Bob's Banger was developed by New Jersey saltwater fly fishing legend Bob Popovics. Beyond its effectiveness as a popper, it's durable, easy to fish and cast, and is relatively cheap to produce as compared to some of it's more elaborate brethren.
I've made a few adjustments to the original pattern, mainly because it was hard for me to find some of the recommended materials.
For the body, I like Wapsi 1.6 inch long Foam Cylinders. Both the 5/8ths inch diameter ones and the smaller 1/2 inch diameter ones work well. Here we're going to tie one using the 1/2 inch foam.
To maximize material usage, I use a razor blade to cut one of the cylinders in half as cleanly and as closely as possible. It's ok if they're not exactly the same size. Notice each segment has a factory end as well as the end you just cut.
Just by eye, mark the center of one of the halves with a pencil then flip it over and mark the other end. Push a dubbing needle, held square to the end of the cylinder, almost all the way through to the other side. Remove the needle and do the same at the other end. Doing it this way helps to make sure the hole goes right down the center of the cylinder. Remove the needle from the foam and heat it up really well with a lighter or a candle. Run it through the hole you just made to widen it just a little. Flip the cylinder over and repeat the process. The larger hole allows the foam cylinder to more easily slip over the hook eye.
To add color, flash and protection to the foam, I really like the prismatic sheets and eyes from Witchcraft Tape. Start with a single sheet of the adhesive backed tape. Mark the backing with a pencil at a length equal to that of your foam cylinder. I like to use a steel rule and a razor blade to cut the tape but scissors will also work. Remove the adhesive backing and align one edge of the tape with the factory end of the foam. This cleaner end will form the face of the Banger.
Eyes, although probably not an absolute necessity, really up the curb appeal of this pattern. Now that you've got the popper part of the fly almost complete, set it aside for the moment.
Although the original recipe calls for a 6X or longer hook, I found the Mustad 34011 4X long works quite well. Here I'm using a 2/0 to match the half inch foam body. With your hook in the vise, fit the cylinder over the hook eye and onto the shank.
Load a bobbin with reasonably heavy thread, here UTC 140 Denier in white. Start your thread on the hook shank right at the back edge of the foam and take a few wraps to secure it to the hook shank. You can then remove the foam cylinder so it doesn't get in the way. After snipping the tag end of the thread, take wraps rearward to about 1/4 of an inch in front of the hook point. This will be the tie-in location for the tail of the fly.
Snip a clump of buck tail free from the hide and strip out both the extra long and extra short hairs. Measure the clump against the hook. You want to end up with the tail that's about 1 1/4 to 1 1/2 times the entire hook length. Transfer the measurement to your other hand and then snip the butt ends off square. Holding on tight to the bundle, place it on the hook shank and take wraps to secure it. A drop or two of Zap-a-Gap on the wraps and the butt ends works wonders in terms of durability.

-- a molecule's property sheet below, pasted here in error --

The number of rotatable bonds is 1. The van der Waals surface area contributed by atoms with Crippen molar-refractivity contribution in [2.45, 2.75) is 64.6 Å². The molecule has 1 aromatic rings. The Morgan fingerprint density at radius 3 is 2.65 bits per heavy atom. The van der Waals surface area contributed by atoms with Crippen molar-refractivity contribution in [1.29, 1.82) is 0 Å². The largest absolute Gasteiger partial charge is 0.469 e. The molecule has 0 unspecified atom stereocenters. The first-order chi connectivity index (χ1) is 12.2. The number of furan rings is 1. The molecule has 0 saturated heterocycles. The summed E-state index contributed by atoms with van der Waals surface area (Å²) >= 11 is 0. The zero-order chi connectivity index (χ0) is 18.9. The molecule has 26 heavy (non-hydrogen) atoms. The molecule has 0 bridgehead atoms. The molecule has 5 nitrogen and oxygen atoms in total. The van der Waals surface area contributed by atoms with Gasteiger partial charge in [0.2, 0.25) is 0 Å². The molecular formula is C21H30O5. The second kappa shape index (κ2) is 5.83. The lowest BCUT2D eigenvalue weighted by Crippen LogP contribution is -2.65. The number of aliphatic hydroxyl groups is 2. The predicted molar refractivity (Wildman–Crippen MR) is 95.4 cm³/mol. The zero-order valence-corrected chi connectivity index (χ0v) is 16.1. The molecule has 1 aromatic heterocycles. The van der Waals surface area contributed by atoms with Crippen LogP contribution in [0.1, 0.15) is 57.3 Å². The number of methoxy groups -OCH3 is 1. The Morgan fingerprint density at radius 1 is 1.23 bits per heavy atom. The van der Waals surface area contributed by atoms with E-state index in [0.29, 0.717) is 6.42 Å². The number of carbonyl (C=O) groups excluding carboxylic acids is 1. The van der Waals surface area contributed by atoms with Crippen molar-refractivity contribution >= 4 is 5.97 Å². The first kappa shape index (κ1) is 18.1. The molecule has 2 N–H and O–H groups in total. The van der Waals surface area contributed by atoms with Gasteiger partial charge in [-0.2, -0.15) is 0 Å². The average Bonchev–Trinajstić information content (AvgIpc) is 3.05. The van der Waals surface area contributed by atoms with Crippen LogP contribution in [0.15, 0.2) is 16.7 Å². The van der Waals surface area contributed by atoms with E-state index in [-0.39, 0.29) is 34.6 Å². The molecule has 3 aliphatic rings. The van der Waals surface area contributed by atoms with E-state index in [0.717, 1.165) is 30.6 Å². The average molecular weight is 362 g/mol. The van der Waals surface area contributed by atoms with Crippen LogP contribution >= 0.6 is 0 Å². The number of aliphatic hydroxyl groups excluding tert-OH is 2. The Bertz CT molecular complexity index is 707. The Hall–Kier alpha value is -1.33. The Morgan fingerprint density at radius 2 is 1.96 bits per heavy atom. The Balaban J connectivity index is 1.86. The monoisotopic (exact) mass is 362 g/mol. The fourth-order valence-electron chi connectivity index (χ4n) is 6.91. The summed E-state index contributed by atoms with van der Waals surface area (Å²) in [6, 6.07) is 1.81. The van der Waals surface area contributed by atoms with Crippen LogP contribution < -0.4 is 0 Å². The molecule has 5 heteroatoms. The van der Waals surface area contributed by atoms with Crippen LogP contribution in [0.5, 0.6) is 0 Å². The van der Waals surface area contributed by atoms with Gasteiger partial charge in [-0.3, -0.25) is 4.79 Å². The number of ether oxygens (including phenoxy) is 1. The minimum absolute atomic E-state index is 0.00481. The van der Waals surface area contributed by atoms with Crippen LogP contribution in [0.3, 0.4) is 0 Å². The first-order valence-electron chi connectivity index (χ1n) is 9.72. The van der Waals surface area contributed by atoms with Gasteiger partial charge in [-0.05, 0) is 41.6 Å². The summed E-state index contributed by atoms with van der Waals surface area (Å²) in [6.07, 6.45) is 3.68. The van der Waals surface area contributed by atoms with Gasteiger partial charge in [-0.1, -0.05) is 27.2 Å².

Estaz or Cactus Chenille is used to create the midsection on a Banger. To minimize waste, I'll leave the material in the bag with one end poking out through a hole. Strip a few of the fibers from the string core and then tie it in at the base of the tail. Work your thread up the shank to the tie-in point. Make adjacent wraps of the Estaz up the shank. A rotary vise will definitely make the job easier. When you reach the tie-in point, tie off the Estaz and then snip it off close, as you can see, there was no Estaz wasted.
Now once again, fit the foam onto the hook just to see how it looks. Not bad. Remove the foam and take wraps up the hook shank to the eye and then back down several times. The idea is to get the foam to fit more securely around the hook shank. Do a couple of 5 or 6 turn whip finishes to really secure the thread immediately behind the hook eye.
Now you've got a choice to make.
A: You can seal these wraps with a couple coats of Hard as Nails and when it completely dries, just slip the foam head over the eye and onto the shank and you're ready to fish. This allows fly heads and bodies to be interchangeable so you can mix and match colors or get rid of a piece that gets torn up by an ill tempered bluefish.
Choice B is to coat the thread wraps with Zap-a-Gap and then slide on the head. When the glue dries, the foam cylinder is on there to stay.
Although Witchcraft tape and eyes use remarkable adhesive, a quick skim of Hard as Nails over the tape joint and the eyes helps to ensure they don't work loose.
And there you have it. One regulation Bob's Banger ready to do battle with the toothiest of sea creatures. Try different colors and sizes. Bob's Bangers are a must have for any saltwater fly box.